Stress has a negative effect on every organ and every part of your body. Your teeth are absolutely no exception from this rule. Stress has such an effect that it causes particular kinds of symptoms, ones that we have classified and deal with separately. Here is some information about the effects of stress on your teeth.
Stress has a twofold way of working at your teeth. First of all, there is the conscious part of the equation; when you stress you clench and grind your teeth, and this I bad for your enamel, your temporo-mandibular joint, and is likely to cause other symptoms as well, like head and neck ache, popping in the ears, and even a sense of dizziness. But did you know that your stressful seizing continues after you are no longer conscious? When you clench and grind your teeth in your sleep, it is known as bruxism, and it is one of the leading causes of tooth decay. Because patients grind their teeth (sometimes all night long) habitually, they experience more wear and tear, more cracks and fissures in the tooth enamel, more TMJ pain, and more damage to the teeth.
What is the temporo-mandibular joint, or TMJ? If you put your finger to just in front of your ear near your cheek and clench your teeth, you will feel the workings of your TMJ. This joint is responsible for moving your mandible, or lower jaw. When you clench this joint too much, or use it more than you should then you will experience pain in the jaw, and can also experience headache, neck pains, ear pains, popping of the ears and other symptoms. This joint can seize up and cause lockjaw.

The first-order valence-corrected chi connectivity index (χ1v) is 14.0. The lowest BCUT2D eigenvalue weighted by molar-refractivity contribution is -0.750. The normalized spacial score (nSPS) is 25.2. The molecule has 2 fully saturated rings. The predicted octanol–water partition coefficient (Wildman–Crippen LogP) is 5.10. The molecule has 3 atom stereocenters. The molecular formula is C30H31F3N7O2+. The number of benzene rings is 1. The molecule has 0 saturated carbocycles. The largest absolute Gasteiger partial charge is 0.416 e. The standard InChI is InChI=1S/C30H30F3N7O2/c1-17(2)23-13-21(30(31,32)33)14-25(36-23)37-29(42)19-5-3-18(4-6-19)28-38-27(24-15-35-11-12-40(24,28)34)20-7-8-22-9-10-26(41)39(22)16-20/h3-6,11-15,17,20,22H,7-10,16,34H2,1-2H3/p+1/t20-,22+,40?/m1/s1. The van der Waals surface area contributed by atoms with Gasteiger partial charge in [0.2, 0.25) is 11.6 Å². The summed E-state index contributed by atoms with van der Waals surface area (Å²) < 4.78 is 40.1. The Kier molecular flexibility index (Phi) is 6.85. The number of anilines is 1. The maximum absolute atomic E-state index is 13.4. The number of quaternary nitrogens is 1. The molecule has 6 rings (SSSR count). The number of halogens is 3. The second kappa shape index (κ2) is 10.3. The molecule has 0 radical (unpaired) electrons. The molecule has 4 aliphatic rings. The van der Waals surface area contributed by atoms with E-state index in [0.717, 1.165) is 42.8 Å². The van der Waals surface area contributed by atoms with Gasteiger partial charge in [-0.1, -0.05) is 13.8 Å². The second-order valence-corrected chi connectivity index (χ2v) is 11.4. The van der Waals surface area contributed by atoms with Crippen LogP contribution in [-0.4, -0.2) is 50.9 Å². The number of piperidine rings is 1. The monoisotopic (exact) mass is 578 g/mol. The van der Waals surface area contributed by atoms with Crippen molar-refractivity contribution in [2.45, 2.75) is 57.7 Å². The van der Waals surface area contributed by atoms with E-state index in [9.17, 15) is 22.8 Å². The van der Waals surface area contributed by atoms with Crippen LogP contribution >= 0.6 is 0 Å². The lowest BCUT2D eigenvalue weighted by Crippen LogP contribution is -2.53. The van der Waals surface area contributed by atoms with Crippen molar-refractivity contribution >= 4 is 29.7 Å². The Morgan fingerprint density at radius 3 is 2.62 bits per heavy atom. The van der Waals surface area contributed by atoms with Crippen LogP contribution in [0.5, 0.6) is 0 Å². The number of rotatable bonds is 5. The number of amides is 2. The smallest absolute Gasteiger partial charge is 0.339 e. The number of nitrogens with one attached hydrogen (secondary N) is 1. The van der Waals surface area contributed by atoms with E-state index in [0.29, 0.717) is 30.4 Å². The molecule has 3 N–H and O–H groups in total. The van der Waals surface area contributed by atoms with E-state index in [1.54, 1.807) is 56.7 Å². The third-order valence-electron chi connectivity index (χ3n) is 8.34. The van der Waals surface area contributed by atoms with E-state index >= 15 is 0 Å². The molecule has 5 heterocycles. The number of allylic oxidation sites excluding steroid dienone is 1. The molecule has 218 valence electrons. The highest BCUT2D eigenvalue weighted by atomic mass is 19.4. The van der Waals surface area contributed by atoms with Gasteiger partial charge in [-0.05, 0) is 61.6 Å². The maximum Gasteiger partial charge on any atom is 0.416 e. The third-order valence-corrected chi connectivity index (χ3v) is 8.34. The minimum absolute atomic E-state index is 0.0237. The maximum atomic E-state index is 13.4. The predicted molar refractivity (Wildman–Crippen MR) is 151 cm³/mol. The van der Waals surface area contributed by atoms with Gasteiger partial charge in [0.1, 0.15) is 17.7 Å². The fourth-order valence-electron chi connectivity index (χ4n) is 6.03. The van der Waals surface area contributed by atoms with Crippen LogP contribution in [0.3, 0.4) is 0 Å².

When you clench your teeth, whether in your sleep or when you are conscious, your teeth will feel the effects. Although teeth are meant to chew, the extra wear and tear does not do them any favours. The enamel can crack and the tooth can thus become sensitive, and much more prone to decay. The teeth also get worn down, and become smaller and stubbier as time goes on. This can lead to toothache and to bleeding gums, too.
Usually doctors will prescribe a tooth guard to patients who suffer from bruxism. This is only a remedy for those who grind in their sleep, but not to daily stressful tooth grinding. For these people the best thing to do is to relax and try to meditate and calm yourself instead of clenching up. Aside from this it is also a good idea to take some precautions; use fluoride gels and pastes to replenish the cracked and worn enamel, drink plenty of milk and possibly take a calcium supplement.